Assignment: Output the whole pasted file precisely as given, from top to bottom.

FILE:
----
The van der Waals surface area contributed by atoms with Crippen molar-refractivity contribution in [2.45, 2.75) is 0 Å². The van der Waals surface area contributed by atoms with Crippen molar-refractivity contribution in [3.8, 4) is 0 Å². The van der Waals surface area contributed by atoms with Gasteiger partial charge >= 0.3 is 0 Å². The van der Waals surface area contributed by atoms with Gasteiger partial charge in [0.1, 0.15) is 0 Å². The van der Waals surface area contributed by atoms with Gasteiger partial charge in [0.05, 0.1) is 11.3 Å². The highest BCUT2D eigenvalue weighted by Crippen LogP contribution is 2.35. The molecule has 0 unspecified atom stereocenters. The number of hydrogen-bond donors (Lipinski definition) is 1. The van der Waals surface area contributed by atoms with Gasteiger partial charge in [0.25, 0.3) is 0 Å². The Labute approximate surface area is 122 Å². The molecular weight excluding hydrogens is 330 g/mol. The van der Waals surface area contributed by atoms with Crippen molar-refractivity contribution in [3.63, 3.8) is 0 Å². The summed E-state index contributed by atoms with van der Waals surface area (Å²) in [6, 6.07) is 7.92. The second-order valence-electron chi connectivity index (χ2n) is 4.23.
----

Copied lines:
The van der Waals surface area contributed by atoms with Crippen molar-refractivity contribution in [2.45, 2.75) is 0 Å². The van der Waals surface area contributed by atoms with Crippen molar-refractivity contribution in [3.8, 4) is 0 Å². The van der Waals surface area contributed by atoms with Gasteiger partial charge >= 0.3 is 0 Å². The van der Waals surface area contributed by atoms with Gasteiger partial charge in [0.1, 0.15) is 0 Å². The van der Waals surface area contributed by atoms with Gasteiger partial charge in [0.05, 0.1) is 11.3 Å². The highest BCUT2D eigenvalue weighted by Crippen LogP contribution is 2.35. The molecule has 0 unspecified atom stereocenters. The number of hydrogen-bond donors (Lipinski definition) is 1. The van der Waals surface area contributed by atoms with Gasteiger partial charge in [0.25, 0.3) is 0 Å². The Labute approximate surface area is 122 Å². The molecular weight excluding hydrogens is 330 g/mol. The van der Waals surface area contributed by atoms with Crippen molar-refractivity contribution in [3.63, 3.8) is 0 Å². The summed E-state index contributed by atoms with van der Waals surface area (Å²) in [6, 6.07) is 7.92. The second-order valence-electron chi connectivity index (χ2n) is 4.23.